Thursday, 12 September 2013

Oh, to be home.

'Oh, we don't want to lose you...'
(Paul Reubens)
 
'I shall go home, alone;
And must try to live life as before,
And hide my grief
For you, my dearest friend,
Who should be with me now,
Not cold, too soon,
And in your grave,
Alone.' (Guy Wilson)
 
O western wind, when wilt thou blow
    That the small rain down can rain?
Christ, that my love were in my arms
    And I in my bed again!
(Anonymous)
 
 
Does home seep beyond the clothing of our mortal flesh, permeating that hidden heart of the everlasting soul? If ghosts retain their human feelings, would those feelings drive them to try to go home? Would they long for it, as those of us who love our homes and yet must venture far from them, so long to return? So much WWI and WWII war propaganda billed the home as that which one must be prepared to sacrifice in order to maintain it when threatened. The homestead itself became a thing of essential essence, the very threads we contribute to the tapestry of our collective, lived landscapes. The sanctity of home to everyday men and women became the lynchpin for duty; the sacred crux of society. It is hardly surprising that home became a central fantasy for those soldiers, sailors, airmen, doctors, nurses, etc., and the haunting presence of such is liberally scattered through the artefacts they created abroad: letters, diary entries, poetry. The consequences of WWI and WWII was that a large portion of men and women, who ventured bravely from their homes to save them, would never return. And, in turn, those gaping absences would change the homes of those left behind forever.
 
These thoughts were compounded by the chance discovery of a small entry concerning the ghost of Rupert Brookes (contributed by Dr A.I. Copeland to Marchioness Townshend & Maude Ffoulkes' True Ghost Stories, first published by Hutchinson & Company in 1936). Copeland's experience occurred in 1919, four years after Brookes had died from blood poisoning following an infected mosquito bite in Greece. The story itself is a simply one: Copeland was renting rooms in the Old Vicarage, in Grantchester, where Brookes had formerly lived. One evening, whilst sitting by the fire, Copeland heard the sound of footsteps making their way around the house toward the French windows of his sitting room. Upon inspection, no one was there, and it seemed impossible that anyone could have made those footsteps and found cover before he looked through the windows. When enquiring of this to his landlord, a Mr Neave, he was promptly told that such an occasion was not unusual, and that, since Brookes had died, his footsteps had often been heard making the same journey. 
 
 
 
 
Brookes seems the ideal candidate for such a haunting. His poetry reveals a deep, romantic affection for England; a sentiment that seems to have resonated in him from early life. While some of Brookes' work has been sucked into nationalist thinking (indeed, a good chunk of his poetry is explicitly patriotic, and compounds the obligation to fight for one's country), I think what he communicates is the tenderness of remembered belonging in a time where place and self have been fractured, of being connected to a sense of home that extends the premise of bricks and mortar and reaches into all the nooks and crannies of the land itself. It is the waiting glue that will fix the wounded traveller when they are able to return, as well as the very beacon that calls them to return. This sense of home becomes an essence, something intangible that is carried in the mind, that stretches a non-corporeal chord to anchor in the familiar. It becomes an icon, to glorify, that gives meaning to the horrendous agonies caused in war. Of course, 'England' and 'home' mean more than their physical manifestations; they mean people, lifestyles, a continuation of history.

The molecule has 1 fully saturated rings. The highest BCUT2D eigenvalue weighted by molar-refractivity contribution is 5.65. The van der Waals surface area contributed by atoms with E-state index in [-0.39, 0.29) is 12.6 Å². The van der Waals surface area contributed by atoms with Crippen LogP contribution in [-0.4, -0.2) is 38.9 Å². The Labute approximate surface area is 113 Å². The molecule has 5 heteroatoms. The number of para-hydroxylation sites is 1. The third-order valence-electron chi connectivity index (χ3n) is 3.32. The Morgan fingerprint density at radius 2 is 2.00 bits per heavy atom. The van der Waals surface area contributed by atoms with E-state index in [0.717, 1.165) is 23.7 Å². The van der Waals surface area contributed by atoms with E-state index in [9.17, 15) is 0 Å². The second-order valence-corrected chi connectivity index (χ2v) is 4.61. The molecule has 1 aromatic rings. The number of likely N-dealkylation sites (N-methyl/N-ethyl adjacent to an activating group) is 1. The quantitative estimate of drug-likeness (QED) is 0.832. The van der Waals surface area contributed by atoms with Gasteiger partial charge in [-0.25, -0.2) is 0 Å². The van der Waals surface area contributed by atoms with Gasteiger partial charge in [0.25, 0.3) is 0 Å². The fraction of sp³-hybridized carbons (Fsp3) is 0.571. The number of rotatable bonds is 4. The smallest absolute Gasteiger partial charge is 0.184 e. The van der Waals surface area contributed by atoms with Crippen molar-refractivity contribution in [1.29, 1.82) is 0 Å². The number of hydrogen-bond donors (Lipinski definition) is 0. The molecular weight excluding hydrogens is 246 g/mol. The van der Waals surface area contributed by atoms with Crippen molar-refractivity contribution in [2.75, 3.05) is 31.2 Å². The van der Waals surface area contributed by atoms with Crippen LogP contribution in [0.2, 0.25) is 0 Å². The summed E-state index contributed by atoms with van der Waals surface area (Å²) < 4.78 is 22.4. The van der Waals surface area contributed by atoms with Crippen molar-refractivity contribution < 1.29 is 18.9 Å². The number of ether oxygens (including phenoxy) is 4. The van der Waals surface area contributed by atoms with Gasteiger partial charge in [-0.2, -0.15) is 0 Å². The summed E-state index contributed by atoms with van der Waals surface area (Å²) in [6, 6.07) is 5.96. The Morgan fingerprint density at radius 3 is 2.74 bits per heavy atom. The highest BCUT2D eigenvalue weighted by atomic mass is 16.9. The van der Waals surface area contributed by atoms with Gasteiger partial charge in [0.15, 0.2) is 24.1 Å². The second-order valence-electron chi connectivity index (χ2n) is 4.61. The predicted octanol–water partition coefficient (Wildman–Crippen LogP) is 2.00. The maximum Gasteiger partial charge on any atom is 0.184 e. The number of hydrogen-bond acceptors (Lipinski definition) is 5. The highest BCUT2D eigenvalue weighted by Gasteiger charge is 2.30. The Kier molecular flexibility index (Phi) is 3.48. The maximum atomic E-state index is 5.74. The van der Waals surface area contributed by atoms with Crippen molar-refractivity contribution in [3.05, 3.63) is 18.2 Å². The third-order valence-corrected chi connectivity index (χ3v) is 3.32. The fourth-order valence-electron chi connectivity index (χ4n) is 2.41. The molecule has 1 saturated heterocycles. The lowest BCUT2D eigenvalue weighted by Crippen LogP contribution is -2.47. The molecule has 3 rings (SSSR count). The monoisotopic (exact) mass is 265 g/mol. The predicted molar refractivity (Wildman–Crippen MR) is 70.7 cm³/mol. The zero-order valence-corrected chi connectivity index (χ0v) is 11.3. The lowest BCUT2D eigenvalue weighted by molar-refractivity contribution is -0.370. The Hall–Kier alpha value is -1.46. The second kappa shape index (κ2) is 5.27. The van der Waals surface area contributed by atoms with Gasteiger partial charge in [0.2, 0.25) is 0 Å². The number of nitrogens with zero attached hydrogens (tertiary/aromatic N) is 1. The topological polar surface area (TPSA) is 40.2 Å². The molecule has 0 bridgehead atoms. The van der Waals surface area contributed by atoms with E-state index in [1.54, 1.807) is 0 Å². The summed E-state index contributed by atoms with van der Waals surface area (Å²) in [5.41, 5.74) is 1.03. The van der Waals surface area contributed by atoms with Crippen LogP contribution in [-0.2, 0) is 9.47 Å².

In The Soldier, Brookes writes
  If I should die, think only this of me:
    That there's some corner of a foreign field
That is forever England. There shall be
    In that rich earth a richer dust concealed;
A dust whom England bore, shaped, made aware,
    Gave, once, her flowers to love, her ways to roam,
A body of England's, breathing English air,
    Washed by the rivers, blest by the suns of home.
 
 
Death in war can give rise to a plethora of ghosts, for the dead are not accorded with the burial rites attributed by their society, and so cannot be properly passed over by their living kith and kin. In Brookes' poem, the dead body becomes synonymous with its home, that 'bore [it], shaped [it], made [it] aware'. He recognises the fear and tragedy of dying away from home, of being potentially lost in a 'corner of a foreign field'. Recently, having been attuned to memorials as part of my book's research, I've been touched by the number of beautiful WWI and WWII memorials that exist to commemorate legacy and sacrifice where bodies cannot be lovingly tucked into their native earth. There is a bounty of these memorials, strewn throughout the landscape, each settlement offering up its recognition of all that was given to preserve it. What do we do when we don't have the body to bury? We make memorials, and we encourage our fellows to never forget. Remembrance is the best we can do to give the dead their dues, and to note and reward their sacrifice.  
 
WWI and WWII created mammoth craters of absence, and during a time when the comforting afterlife suggested by Christianity was a crumbling on its platform as that pedestal began to tip away from certainty, its framework coming increasingly into scientific questioning. I'm a fan of the cosy crime genre, and am particularly fond of three series of books involving young female detectives in the early 20th century. Interestingly, now I think about it, that all three echo that absence. From Daisy Dalrymple in the 1920s, to Maisie Dobbs and Kate Shackleton in the 1930s, these three young women have all lost their fiancées/husbands to WWI. The Dalrymple series, which is lighter in tone, finds the heroine resettled with a widower, but Dobbs (in the early books) and Shackleton are cast adrift, unable to really invest in a new relationship as they are unable to let go of that planned future so cruelly shattered. Shackleton's position is more precarious, as her husband is listed as 'missing, presumed dead'. Again, without that certainty a body provides, time slips into a limbo. Instead of love, they turn to their work, and their desire to help those who have similarly been damaged by the aftermath of WWI.